Bandit’s Pass. The name evokes visions of the Wild West and of outlaws lurking in the mountains, waiting to rob unsuspecting pioneers.
In fact, it’s the name of a small section of the Whipple Mountains in the Mohave Desert, between Metropolitan’s Gene Camp facility and Copper Basin reservoir, just west of the Colorado River near Parker, Arizona.
Years ago, when the Colorado River Aqueduct was being built, some workers brought their families and set up camp in the area. Entertainment options were few. But it was a tight-knit group and they made their own fun.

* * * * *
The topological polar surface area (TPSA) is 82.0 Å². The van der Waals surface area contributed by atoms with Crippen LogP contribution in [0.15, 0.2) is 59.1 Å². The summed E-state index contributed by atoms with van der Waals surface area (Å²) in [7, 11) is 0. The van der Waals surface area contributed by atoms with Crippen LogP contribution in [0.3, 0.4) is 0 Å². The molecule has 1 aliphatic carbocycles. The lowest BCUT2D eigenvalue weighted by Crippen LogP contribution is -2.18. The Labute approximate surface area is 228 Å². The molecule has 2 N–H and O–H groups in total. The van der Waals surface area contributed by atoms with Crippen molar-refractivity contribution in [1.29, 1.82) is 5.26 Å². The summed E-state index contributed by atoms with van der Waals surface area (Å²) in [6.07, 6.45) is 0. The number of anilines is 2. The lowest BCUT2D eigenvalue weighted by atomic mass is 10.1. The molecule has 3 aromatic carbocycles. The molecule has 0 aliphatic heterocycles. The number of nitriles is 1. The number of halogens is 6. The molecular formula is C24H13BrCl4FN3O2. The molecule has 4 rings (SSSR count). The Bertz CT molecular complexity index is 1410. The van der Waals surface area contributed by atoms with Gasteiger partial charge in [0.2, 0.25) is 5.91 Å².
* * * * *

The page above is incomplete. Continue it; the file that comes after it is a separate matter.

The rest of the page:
Each Halloween, the tradition was to load all the camp’s kids in a large wagon that was pulled by horses or mules. On the journey up the mountain pass at night, with only the light of the moon, adults would tell Western ghost stories about robbers who came to steal gold or other valuables.
As the tension mounted, the large wagon came to a turn in the road. There, in plain sight, was a large Sonoran cactus, dressed
to look like a giant bandit
in custom-made clothes, carrying a rifle and wearing a belt of ammunition. That would elicits screams and shrieks and eventually laughter by (most of) the children.
The tradition continued for many years and that's how this part of the mountains became known as Bandit’s Pass.